361 F2d 529 Klissas v. Immigration and Naturalization Service

361 F.2d 529

George Peter KLISSAS, Petitioner,

No. 19439.

United States Court of Appeals District of Columbia Circuit.

Argued January 12, 1966.

Decided March 16, 1966.

Mr. David Carliner, Washington, D. C., with whom Mr. Jack Wasserman, Washington, D. C., was on the brief, for petitioner.

Mr. Douglas P. Lillis, Atty., Dept. of Justice, of the bar of the Supreme Court of Arizona, pro hac vice, by special leave of court, with whom Messrs. David G. Bress, U. S. Atty., and Frank Q. Nebeker, Asst. U. S. Atty., were on the brief, for respondent. Mr. John C. Conliff, Jr., U. S. Atty. at the time the record was filed, also entered an appearance for respondent.

Before BAZELON, Chief Judge, and TAMM and LEVENTHAL, Circuit Judges.

TAMM, Circuit Judge.


Petitioner, in a direct appeal under 8 U.S.C. § 1105a, (Appendix) seeks review of a deportation order issued against him by the respondent Immigration and Naturalization Service. The deportation order is based upon charges, first, that petitioner is a Greek citizen who as an alien crewman after an entry into the United States in 1957, overstayed in violation of 8 U.S.C. § 1251(a) (2) (Appendix), and, second, that petitioner failed to furnish notification of his address in violation of 8 U.S.C. § 1251(a) (5) (Appendix).


The petitioner alleges a number of administrative and procedural errors with respect to his arrest, detention and deportation hearings and seeks to set aside the deportation order on the ground that these errors so permeate the entire proceedings against him as to render the administrative process null and void from its inception to its conclusion. Included in these charges against respondent's conduct are challenges to the legality of petitioner's arrest, improper use of a confession allegedly extracted from petitioner during a period of illegal detention, lack of evidence (in the absence of an inadmissable confession) to support a finding of deportability, an unfair hearing on the issue of alienage, and other administrative and regulatory transgressions of pertinent regulations and statutes.


Substantial support for petitioner's claims appears in the record before us insofar as respondent's charges of alienage and overstaying are concerned. Were the case to be determined on these aspects of the deportation order alone, we might have to reverse the order and remand the case for new proceedings to be conducted with due regard both for petitioner's rights and the governing regulations, statutes and case law.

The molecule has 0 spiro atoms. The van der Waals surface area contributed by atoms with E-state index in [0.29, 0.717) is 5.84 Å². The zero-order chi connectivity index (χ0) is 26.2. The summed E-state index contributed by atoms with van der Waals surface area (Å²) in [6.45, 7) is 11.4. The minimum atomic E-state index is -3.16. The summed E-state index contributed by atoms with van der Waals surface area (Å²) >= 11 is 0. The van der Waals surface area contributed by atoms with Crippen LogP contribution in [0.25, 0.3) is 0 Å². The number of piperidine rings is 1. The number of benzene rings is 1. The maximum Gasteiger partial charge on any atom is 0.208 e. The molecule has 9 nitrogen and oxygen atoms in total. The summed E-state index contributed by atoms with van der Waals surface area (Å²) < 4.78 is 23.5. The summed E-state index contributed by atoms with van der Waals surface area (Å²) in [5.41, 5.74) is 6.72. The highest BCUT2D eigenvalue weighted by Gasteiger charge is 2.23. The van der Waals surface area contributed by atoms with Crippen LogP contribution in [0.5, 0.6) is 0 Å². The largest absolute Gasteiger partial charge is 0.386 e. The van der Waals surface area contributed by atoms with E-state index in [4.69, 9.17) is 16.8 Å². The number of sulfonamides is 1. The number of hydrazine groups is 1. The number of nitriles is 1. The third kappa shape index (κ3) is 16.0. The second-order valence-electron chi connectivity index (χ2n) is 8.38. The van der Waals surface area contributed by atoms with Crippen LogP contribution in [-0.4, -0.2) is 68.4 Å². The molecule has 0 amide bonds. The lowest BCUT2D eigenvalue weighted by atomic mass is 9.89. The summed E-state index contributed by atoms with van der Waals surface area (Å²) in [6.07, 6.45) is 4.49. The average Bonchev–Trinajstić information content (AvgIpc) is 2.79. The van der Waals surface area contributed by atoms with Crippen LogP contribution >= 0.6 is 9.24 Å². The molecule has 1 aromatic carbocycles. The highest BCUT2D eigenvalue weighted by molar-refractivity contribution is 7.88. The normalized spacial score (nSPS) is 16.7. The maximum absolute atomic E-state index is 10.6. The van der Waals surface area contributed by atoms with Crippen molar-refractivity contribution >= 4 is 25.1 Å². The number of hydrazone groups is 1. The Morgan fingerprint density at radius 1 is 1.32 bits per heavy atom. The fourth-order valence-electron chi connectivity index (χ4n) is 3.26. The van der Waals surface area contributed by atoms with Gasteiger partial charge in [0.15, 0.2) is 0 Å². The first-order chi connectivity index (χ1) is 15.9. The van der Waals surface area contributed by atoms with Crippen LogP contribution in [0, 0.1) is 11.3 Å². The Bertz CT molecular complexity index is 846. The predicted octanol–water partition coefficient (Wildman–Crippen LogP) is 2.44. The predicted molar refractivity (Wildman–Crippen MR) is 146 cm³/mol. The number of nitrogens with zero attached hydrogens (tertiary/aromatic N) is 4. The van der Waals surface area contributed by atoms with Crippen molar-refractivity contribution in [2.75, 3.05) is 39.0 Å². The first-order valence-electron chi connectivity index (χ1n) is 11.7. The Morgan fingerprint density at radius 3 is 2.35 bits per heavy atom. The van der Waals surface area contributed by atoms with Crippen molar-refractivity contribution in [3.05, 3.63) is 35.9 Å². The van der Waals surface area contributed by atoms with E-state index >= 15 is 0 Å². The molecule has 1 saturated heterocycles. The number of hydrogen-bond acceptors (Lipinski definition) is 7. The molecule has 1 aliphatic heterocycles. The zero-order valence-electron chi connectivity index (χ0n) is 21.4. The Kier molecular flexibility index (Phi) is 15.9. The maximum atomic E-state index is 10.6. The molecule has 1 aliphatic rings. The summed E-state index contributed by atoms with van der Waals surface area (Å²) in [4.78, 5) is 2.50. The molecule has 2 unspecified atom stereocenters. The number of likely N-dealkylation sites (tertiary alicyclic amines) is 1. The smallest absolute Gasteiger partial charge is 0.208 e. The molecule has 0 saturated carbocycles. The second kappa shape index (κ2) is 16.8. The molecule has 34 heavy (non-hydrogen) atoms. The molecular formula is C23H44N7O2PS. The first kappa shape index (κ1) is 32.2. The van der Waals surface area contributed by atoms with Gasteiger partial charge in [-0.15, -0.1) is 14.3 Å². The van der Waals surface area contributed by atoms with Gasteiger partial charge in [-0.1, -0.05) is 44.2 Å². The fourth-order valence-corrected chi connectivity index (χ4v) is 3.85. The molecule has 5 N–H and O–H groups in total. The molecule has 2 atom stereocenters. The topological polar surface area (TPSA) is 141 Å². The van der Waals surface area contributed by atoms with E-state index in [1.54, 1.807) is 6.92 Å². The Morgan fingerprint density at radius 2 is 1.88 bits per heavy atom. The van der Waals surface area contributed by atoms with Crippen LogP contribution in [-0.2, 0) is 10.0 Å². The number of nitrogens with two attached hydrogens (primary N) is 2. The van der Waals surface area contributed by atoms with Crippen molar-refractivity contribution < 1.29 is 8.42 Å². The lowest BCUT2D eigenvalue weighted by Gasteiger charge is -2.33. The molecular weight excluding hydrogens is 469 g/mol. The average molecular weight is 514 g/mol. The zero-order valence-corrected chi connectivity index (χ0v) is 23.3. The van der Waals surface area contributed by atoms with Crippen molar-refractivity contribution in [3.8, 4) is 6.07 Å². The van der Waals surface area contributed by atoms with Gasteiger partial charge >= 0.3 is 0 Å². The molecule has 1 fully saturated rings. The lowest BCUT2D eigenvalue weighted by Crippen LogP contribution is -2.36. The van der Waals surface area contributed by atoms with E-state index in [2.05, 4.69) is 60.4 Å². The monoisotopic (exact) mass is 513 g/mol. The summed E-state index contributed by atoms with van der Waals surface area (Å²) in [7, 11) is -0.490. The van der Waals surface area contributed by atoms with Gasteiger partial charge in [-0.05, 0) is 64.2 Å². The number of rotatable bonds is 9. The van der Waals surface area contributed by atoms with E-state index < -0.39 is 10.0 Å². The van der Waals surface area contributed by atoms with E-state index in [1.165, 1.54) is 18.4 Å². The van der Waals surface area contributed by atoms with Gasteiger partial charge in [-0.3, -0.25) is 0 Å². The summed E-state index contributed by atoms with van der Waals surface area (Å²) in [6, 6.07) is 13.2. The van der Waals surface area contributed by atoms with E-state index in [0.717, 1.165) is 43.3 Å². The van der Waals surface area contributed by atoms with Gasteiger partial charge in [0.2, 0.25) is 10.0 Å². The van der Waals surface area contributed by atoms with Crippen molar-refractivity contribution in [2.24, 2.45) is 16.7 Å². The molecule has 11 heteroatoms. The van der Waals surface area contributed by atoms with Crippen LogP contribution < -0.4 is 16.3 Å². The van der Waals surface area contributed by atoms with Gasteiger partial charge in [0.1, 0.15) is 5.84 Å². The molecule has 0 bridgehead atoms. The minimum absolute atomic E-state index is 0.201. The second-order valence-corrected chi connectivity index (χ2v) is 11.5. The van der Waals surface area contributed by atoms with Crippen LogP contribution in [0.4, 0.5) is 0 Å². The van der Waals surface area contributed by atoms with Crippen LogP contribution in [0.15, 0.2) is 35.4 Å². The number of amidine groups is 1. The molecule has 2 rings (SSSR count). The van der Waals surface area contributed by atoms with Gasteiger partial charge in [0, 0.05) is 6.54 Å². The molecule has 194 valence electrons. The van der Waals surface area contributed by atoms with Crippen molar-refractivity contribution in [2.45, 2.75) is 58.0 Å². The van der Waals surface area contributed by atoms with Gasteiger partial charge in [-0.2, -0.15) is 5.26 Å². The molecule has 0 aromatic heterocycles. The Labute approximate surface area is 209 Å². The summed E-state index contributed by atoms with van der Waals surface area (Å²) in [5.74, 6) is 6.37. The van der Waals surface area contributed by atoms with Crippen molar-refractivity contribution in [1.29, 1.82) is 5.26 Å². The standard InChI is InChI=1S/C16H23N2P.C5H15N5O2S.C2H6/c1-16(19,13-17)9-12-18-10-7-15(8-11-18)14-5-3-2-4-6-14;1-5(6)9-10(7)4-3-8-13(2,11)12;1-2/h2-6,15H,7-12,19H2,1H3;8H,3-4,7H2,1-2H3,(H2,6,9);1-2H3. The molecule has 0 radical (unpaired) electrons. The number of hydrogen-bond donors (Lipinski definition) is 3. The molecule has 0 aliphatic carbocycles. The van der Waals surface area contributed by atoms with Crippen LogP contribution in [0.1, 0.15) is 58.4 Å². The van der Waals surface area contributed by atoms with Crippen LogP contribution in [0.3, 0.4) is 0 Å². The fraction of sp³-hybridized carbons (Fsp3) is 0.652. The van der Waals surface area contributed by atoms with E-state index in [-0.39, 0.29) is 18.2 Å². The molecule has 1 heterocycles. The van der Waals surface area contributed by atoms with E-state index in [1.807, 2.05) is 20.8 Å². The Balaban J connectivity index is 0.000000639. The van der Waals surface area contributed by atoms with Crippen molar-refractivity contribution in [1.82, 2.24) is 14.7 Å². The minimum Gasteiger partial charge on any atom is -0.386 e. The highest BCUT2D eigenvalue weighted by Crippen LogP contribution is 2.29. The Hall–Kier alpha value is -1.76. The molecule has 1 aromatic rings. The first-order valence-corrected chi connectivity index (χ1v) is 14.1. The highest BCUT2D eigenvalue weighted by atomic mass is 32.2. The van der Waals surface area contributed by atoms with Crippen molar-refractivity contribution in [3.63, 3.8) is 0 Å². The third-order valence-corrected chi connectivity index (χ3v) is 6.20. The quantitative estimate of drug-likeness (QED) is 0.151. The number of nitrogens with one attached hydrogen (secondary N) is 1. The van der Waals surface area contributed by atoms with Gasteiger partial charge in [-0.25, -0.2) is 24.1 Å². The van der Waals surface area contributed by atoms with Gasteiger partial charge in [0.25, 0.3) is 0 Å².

Unfortunately for petitioner, however, our review does not halt at this point. The record discloses that subsequent to the occurrence of all of the irregular conduct summarized heretofore, and while on bond, petitioner was in due course afforded a deportation hearing at which he was represented by counsel of his own selection. Apart from the charge of having overstayed his admission as an alien seaman, he was also charged with having failed to submit address reports as required by law. During the course of this hearing, petitioner, in answer to questions, admitted that he had not filed address reports because of his fear that the immigration authorities would apprehend him. It thus appears that distinct and apart from the much earlier arrest, detention, interrogation and hearing proceedings, the petitioner, free on bond and counseled by his retained attorney, voluntarily and freely admitted his alienage and his violation of a specific provision of the Immigration Act.1


Subsequent to the filing of the briefs and oral argument, we permitted petitioner to file a supplemental memorandum supporting his claim that he is eligible for suspension of deportation in light of the Supreme Court's recent disposition of Soric v. Immigration and Naturalization Service, 382 U.S. 285, 86 S.Ct. 432, 15 L.Ed.2d 330 (Dec. 13, 1965). We have reviewed the memorandum and the opposition thereto and are of the opinion that petitioner's request that the case be remanded to permit the filing of an application for suspension of deportation should be denied since he clearly does not qualify under the terms of the statute. 8 U.S.C. § 1254(a) (1) (2) (1964), as amended, 79 Stat. 918 (1965) (Appendix).

The deportation order is